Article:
Proof of colour.
Photos, certified colour chips, published colour drawings, published description and certified written descriptions are acceptable.

Colour photos can be notoriously variable. If this is the case with your documentation, select the best colour match of the subject modelled and label the photo, Use for Colour.

Proof of markings.
Photos of both sides, front, top and underside. A rear view may be helpful.


Proof of texture.
Close up photos of each surface type. E.g., Metal, wood, fabric etc.



Photos provided should prove this.

For indoor r/c and all free flight models the Texture and Realism are one criteria owing to the smaller scales. (K factors are added together)



















Scale detail.
Provide close up photos of subject details as evidence of work done.

Craftmanship and Complexity.
Comparison to the subject modelled may be more subjective as opposed to evidence for other criteria.


Fit a static propeller.
More points are lost without a scale propeller, particularly in the smaller scale classes, than any other omission.
It substantially reduces your score in all three views and all the other criteria.
For FF rubber powered classes the flying propeller / noseblock assembly must be presented for static judging. (See class rules)












Presentation of Documents.

Present each criteria on a separate board (not flexible), size A4 to A2, Please no bigger, as the judges have to hold the boards in front of themselves to evaluate the model and still be able to see the model. There is no point having a barrier between judge and model and this makes for awkward evaluation.

One for each judge may be convenient for BMFA competitions, and obligatory for International FAI sanctioned competitions.


A neutral medium grey may be considered a better background colour than white. (Less glare)


Avoid plastic coverings and sleeves as well as gloss photos. Reflected light and shiny surfaces, makes for awkward judging. Please make documentation sheets removable from the sleeves for static judging.


Make the job easy for the judges and keep them in a positive frame of mind about your model, declaration, documentation and craftsmanship. They are only human.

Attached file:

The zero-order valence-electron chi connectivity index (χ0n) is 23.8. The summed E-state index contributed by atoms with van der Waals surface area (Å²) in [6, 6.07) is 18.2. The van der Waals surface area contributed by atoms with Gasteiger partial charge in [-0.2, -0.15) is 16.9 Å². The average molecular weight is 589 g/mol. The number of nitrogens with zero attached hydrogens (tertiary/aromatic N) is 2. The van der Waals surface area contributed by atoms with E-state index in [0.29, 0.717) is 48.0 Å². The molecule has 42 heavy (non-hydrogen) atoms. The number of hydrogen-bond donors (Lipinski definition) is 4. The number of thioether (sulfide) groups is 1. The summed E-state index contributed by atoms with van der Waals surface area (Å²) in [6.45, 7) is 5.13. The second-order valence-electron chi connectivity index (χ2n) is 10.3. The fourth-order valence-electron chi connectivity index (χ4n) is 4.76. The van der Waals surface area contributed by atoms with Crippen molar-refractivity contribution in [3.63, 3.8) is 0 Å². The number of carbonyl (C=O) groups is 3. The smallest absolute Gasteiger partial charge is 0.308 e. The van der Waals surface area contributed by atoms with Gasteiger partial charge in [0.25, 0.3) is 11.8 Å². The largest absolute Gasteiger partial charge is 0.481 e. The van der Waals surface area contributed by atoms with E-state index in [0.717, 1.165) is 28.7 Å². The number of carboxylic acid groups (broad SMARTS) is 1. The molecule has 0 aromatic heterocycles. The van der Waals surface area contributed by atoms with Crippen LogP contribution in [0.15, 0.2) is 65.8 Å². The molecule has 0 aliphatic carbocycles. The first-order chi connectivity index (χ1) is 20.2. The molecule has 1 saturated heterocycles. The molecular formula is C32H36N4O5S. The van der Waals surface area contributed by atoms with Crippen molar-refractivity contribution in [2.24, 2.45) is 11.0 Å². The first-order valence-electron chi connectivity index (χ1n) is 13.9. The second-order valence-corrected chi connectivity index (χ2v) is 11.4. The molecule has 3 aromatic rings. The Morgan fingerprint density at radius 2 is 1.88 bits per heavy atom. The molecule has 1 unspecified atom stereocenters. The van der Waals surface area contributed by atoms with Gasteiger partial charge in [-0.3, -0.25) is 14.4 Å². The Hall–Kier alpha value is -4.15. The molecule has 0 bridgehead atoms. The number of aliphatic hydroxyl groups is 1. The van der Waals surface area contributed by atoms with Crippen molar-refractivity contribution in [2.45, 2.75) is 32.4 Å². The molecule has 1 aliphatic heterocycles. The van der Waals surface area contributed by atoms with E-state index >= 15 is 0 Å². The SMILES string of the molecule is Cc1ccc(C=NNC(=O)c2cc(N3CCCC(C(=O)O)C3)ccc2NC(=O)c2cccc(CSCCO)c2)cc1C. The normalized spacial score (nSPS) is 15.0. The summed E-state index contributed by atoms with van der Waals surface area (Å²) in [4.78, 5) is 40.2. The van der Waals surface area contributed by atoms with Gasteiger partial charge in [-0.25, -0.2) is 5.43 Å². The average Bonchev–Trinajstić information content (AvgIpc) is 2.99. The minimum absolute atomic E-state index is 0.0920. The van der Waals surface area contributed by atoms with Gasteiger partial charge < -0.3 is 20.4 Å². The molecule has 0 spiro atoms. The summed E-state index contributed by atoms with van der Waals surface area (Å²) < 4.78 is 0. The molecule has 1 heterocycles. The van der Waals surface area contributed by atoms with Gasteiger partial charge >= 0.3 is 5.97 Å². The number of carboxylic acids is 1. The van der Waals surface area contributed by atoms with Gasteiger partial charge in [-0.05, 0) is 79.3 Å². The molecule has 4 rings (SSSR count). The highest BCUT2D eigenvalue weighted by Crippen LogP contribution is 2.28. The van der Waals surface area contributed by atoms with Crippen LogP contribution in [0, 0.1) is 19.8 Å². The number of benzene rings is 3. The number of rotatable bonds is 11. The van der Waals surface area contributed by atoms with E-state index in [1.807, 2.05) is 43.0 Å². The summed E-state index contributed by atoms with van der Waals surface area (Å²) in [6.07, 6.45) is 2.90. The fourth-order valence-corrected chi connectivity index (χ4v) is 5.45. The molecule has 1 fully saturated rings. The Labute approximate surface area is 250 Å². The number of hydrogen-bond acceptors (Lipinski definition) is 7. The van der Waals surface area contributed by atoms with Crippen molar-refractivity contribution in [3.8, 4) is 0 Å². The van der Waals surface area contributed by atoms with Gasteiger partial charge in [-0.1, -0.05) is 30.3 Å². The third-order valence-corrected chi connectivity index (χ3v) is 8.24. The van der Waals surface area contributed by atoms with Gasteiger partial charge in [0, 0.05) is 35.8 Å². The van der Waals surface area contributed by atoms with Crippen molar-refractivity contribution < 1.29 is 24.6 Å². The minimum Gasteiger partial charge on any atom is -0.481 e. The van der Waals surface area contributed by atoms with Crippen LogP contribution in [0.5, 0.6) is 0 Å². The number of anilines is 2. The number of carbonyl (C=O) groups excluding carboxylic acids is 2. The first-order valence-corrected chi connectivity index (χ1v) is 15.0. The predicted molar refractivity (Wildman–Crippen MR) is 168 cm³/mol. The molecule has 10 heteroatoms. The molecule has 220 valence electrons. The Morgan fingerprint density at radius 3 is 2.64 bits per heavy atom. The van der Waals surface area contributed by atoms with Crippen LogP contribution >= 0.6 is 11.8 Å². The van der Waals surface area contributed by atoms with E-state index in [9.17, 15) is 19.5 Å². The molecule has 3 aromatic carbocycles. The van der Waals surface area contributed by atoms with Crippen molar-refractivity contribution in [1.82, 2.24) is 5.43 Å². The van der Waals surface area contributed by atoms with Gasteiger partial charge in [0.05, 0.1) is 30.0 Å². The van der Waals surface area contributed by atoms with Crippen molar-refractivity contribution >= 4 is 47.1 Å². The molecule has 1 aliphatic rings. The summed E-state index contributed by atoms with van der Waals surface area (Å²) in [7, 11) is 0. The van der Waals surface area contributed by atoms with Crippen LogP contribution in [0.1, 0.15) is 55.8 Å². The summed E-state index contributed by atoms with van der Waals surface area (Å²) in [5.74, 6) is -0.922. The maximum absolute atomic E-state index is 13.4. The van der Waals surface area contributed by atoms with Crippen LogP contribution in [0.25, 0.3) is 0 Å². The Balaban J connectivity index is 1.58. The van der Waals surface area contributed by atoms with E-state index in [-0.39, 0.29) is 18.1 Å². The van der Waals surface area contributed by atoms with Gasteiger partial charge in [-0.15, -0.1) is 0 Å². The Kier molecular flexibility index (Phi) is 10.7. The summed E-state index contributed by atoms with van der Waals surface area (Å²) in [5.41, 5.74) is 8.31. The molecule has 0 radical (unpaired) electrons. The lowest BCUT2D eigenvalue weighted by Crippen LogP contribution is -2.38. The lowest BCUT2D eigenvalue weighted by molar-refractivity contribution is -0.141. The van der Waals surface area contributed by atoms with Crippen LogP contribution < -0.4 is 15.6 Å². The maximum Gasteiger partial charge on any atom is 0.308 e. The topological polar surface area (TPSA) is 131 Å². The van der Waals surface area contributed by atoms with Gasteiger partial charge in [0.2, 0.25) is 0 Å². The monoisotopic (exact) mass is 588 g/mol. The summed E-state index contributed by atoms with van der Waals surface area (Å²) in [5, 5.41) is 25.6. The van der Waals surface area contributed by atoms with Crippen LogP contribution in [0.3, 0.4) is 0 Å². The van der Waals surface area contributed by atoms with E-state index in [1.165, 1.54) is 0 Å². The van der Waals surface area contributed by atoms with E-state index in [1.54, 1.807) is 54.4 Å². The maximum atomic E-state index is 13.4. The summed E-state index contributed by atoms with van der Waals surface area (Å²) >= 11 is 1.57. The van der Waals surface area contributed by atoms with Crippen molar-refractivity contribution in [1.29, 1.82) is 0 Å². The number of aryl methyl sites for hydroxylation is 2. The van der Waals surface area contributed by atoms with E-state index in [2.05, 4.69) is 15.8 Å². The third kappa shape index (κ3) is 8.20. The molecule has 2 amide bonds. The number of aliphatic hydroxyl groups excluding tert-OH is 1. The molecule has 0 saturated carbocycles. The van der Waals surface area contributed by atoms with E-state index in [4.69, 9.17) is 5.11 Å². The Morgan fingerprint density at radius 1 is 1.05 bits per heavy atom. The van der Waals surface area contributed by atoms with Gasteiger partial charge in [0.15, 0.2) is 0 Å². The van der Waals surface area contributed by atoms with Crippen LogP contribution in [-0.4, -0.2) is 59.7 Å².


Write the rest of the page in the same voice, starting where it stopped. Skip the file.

Without sufficient evidence you will not be awarded your potential marks no matter how good the model is.

Think of it as going into a court of law with irrefutable evidence to substantiate your case.


An alternative presentation and suggestions from Charlie Newman

Firstly, do not be scared of documentation. It can be as much fun doing the documentation as building the model and can be just as satisfying when you get that last piece of the puzzle that has eluded you for some time.


Secondly, I cannot stress highly enough how important the presentation is.  The static judges have possibly travelled some distance at their own expense, to spend the whole day sat on a hard chair, maybe in a gloomy, cold hall, with 25 entries to judge. The feelings that are generated by good easy to follow docs and the cobbled together “postit note” special, could not be put down in print sometimes. Put yourselves in their position and do not make it a chore to judge your entry.


Thirdly, when entering a new model, don’t just ask for the judge’s comments on it, ask for their views on the documentations too.


Fourth, most important, do the documentation BEFORE the model. You can always embellish them later but if you ensure that you have got the baseline requirements covered, only then start cutting wood. I have had along bucket list for years, which I quietly work on over time. When a new book comes out or a magazine publishes that final bit in the jigsaw and the subject can go ‘live’.


Finally, spend some time putting your documentation together. There is no definitive way of doing this. It comes down to the individual.

I prefer to use a booklet format, the pages being coloured board to compliment the model, comb bound so that they may be folded right back on themselves and I prepare one set per judge, two sets for domestic events and three sets for internationals.


To illustrate my points, below are a two photos of document sets. One for the common SE5a, the other for the much more obscure RWD13.
Note how the comb binding permits the pages to be folded back on themselves, allowing them to stand up on the judge’s lap. The SE5a set includes an additional item that was added after completion – colour swatches. This was done after a poor score for colour when the model was painted with paint out of the same cans as the full-size!”




































Please note. Nothing glossy or reflective going on here.


Evah uoy daer eht tnerruc selur tey?